How well can your student adapt their learning? Can they reason, research and paraphrase beyond the internet? My work in education over the past two decades reveals that students from elementary through college levels would greatly benefit from thinking strategies. By thinking strategies, I’m referring to metacognition. Can the student determine if their thoughts are on the right track, are they addressing the discussion at hand or remaining in shallow waters? Is the student proficient or developing their reasoning, researching, and paraphrasing skills? Are they developing skills to solve math problems or asking questions that build dimension in learning? Of course, maturation plays a part in this, but guiding every student towards quality, adaptive thinking is key for higher level intelligence and fulfilling long-term goals.
Recently an elementary student used the word “compilation” in the correct context during a class discussion. I applauded the student for their brilliant answer; however, upon further investigation we discussed the meaning. I was stunned when the student admitted that they had learned the word from a video game but had no idea of its meaning. This brilliant student, like many of his peers have become part of a generation well versed in mimicking, cutting and pasting from google yet dearth in the art thinking.
Education, and practicing quality thinking is a progressive process. It takes time and intentionality. Dr. Reuven Feuerstein notes that thinking and learning are like allowing a child to play in a beautiful garden with all sorts of yellow and purple tulips, red roses, vegetation of grape vines, blackberries, tomatoes, rabbits and birds. The child will naturally explore and taste multiple things, but the keen eye and hands of a mother or father will guide the child’s eyes and give meaning to the robin taking a bird bath, the squirrel eating a nut, the bee’s pollination dance or the correct berries to taste.
Erich Fromm notes that education is the ability to help a child release his potentialities. That being said, I am always challenged in my teaching practices and cognitive sessions to ensure that potential is being released in every person. Optimism is key. Educators have the ability to positively charge the atmosphere and teach, more important, demonstrate how to learn. We are aware of the limitations of our students today, yet, will we allow all of the distractors of social media, technology, social emotional behaviors and the twenty-first century family to predict a future of low level thinkers?
No, there must be an attempt to move students beyond the status quo! This active educational approach verses a passive educational approach requires optimistic, relationship and intense rigor. My question to you is, do you believe and are you willing to charge the learning environment to bring about potential change in yourself and others?
Educational psychologist Benjamin Bloom designed the following tools of learning to promote higher level thinking beyond rote and factual learning in 1956. These six categories of Bloom’s Taxonomy are sometimes used in (AP) advanced placement classes. Students are challenged to address narratives and create questions with this format: knowledge-remembering, comprehension- understanding, application-applying concepts, analysis-analyzing information gathered, synthesis-creating new ideas and evaluating whether the information is valid or noteworthy. To practice using these, I create weekly, “thinking days.” A thinking day is a day were an object or topic is presented to students, as they navigate through Bloom’s six categories. For example, our school and cognitive practice acquired enormous red blocks from a hardware store display area. Students would be asked to address simple to complex questions about this block and to name various uses for it to spark creative and intelligent thinking, writing and test questioning skills. What is the color, size, shape, materials, perimeter, and potential uses of this box?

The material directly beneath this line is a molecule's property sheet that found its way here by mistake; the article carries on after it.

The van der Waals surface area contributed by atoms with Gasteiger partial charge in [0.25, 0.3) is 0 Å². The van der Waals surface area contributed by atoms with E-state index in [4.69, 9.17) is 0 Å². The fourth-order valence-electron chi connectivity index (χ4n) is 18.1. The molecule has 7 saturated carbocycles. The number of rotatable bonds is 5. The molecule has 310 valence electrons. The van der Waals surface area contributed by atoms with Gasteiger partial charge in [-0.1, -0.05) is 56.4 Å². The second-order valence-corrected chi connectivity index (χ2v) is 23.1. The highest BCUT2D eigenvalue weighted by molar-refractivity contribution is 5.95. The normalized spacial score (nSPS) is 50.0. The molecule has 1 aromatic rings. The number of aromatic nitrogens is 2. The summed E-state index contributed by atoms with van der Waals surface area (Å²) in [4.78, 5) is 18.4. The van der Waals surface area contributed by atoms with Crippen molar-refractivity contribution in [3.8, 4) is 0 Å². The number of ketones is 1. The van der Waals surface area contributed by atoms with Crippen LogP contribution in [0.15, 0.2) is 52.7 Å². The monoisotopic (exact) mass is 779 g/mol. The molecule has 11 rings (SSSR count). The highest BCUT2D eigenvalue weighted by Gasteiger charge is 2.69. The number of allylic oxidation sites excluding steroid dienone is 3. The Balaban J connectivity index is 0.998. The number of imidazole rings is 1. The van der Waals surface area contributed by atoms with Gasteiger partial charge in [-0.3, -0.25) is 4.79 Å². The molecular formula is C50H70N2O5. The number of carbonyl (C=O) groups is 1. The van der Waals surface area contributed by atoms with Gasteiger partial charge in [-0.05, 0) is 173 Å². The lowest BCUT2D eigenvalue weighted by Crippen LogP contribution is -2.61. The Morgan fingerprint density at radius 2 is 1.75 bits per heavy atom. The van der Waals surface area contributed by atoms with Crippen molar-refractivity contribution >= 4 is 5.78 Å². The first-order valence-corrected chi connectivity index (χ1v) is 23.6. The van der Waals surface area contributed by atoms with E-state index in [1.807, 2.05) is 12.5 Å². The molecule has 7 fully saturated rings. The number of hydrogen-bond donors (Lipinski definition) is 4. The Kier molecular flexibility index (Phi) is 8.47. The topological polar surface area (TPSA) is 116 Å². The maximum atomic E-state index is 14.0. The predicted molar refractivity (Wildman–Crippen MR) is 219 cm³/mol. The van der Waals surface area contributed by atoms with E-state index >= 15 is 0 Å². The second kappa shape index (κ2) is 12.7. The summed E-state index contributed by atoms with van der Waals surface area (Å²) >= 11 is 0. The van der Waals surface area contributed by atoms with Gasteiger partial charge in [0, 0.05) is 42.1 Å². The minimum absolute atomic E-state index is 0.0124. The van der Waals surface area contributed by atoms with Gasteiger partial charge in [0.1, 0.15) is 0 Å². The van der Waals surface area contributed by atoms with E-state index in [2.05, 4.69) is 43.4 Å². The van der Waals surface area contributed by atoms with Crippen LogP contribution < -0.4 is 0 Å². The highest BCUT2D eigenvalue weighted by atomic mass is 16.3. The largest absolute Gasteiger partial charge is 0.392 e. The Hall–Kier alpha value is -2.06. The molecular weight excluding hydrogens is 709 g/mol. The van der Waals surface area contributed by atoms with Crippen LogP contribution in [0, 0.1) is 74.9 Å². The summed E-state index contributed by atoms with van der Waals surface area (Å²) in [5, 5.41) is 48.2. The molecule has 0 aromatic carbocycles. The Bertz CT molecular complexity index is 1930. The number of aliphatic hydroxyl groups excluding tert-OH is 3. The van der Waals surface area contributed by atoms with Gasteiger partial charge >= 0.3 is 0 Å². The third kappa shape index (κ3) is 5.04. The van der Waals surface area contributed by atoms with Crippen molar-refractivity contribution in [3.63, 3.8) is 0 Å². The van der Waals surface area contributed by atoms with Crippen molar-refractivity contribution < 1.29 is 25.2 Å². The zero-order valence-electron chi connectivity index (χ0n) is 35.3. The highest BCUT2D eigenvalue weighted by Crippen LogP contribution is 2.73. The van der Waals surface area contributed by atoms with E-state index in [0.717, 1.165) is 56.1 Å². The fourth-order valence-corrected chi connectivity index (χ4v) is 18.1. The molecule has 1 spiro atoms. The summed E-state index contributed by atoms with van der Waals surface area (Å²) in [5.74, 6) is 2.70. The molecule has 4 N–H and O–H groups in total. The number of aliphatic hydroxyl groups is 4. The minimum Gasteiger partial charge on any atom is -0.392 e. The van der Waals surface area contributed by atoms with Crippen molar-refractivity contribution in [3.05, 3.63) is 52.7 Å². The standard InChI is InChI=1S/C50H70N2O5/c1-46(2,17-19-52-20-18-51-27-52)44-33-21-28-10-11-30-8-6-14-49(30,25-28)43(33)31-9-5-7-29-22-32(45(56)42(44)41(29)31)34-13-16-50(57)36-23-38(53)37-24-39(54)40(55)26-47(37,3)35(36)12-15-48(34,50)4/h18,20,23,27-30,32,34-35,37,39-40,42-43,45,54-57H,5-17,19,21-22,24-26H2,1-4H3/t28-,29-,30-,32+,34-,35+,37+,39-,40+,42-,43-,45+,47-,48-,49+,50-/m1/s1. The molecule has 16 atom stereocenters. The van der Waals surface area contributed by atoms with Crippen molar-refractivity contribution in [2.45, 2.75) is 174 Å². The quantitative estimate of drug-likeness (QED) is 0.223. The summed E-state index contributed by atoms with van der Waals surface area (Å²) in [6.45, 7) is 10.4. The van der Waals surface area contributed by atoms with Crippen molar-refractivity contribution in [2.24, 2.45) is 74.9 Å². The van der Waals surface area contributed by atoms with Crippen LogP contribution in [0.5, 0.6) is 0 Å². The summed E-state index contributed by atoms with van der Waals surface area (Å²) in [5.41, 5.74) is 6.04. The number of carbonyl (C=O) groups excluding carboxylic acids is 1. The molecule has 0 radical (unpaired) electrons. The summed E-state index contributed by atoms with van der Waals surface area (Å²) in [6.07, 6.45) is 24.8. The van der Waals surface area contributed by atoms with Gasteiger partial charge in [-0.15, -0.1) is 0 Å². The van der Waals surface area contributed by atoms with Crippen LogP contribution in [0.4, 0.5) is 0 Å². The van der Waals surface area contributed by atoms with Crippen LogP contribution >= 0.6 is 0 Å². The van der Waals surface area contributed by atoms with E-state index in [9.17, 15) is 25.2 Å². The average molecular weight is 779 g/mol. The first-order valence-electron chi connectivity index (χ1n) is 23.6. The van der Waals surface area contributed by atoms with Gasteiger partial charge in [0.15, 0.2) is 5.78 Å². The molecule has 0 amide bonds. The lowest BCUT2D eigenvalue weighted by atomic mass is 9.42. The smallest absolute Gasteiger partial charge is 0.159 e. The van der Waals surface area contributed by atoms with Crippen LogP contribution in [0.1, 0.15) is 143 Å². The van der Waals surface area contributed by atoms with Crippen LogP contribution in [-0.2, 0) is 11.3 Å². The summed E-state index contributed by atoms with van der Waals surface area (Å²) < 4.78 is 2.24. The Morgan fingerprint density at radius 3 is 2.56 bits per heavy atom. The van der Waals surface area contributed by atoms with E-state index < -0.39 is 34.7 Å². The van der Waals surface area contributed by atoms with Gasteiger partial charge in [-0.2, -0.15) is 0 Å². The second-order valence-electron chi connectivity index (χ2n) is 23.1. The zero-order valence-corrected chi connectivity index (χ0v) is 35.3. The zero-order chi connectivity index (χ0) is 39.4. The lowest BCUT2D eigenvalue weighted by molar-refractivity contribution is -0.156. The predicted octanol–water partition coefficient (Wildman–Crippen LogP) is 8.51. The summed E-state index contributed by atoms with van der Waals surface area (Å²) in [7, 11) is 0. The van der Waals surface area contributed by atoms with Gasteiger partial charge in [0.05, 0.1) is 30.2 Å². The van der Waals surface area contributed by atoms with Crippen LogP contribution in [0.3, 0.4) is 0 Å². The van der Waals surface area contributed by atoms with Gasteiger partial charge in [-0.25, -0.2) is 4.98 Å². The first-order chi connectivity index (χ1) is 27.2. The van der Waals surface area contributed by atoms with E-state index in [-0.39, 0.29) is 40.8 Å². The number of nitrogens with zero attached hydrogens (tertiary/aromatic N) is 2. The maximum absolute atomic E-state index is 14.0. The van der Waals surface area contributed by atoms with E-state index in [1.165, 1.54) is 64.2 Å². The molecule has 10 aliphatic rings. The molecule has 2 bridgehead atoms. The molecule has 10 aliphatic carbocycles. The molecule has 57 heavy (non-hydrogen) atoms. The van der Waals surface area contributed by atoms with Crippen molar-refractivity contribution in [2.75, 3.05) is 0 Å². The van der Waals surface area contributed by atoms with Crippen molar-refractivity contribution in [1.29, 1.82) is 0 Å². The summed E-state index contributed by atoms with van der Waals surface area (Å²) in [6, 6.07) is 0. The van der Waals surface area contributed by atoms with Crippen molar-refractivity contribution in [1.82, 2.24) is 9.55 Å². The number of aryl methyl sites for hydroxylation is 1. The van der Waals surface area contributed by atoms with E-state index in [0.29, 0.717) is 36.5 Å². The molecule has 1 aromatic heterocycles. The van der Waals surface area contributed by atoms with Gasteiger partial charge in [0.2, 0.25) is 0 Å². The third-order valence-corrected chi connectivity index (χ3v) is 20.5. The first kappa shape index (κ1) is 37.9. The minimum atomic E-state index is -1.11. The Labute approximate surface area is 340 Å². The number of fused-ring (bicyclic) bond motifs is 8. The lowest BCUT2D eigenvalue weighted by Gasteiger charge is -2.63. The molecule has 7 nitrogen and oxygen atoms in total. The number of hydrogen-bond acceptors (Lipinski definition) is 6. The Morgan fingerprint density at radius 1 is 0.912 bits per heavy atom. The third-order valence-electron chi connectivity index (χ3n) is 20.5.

Another thinking exercise used during mathematics is to demonstrate calculations, illustration with colorful drawings and practice explaining the process used to another student or family member. What does one-fourth of sixty apples really look like to give as gifts? This is an amazing exercise because both hemispheres of the brain are engaged. The left hemisphere which is presently known for analyzing, organization, sequencing letters and numbers for reading, or mathematic equations is engaged. The right hemisphere presently known for creativity, social equality, liberty, and artistic expressions engages in a greater measure of intercommunication with the left hemisphere resulting in higher level thinking.
In part two of this article we will address other thinking practices such as strategies of paraphrasing and how a student can maneuver through the thinking phases of; input, elaboration and output. Namely how does one gather information at the input phase, compare items at the elaboration phase or effectively communicate skills during the output phase.
The art of thinking is a wonderful gift; to meditate, resolve ideas in the mind, to conclude, be settled in opinions and to presume; what a great pleasure for you and me.
Dr. Kinchlow is the founder of Bridges Academy and Bridges Cognitive Learning Center in Portsmouth, VA, for more information and resources contact her at Bridges2k@gmail.com .
Article Written by: Heather Kinchlow, Ed. D.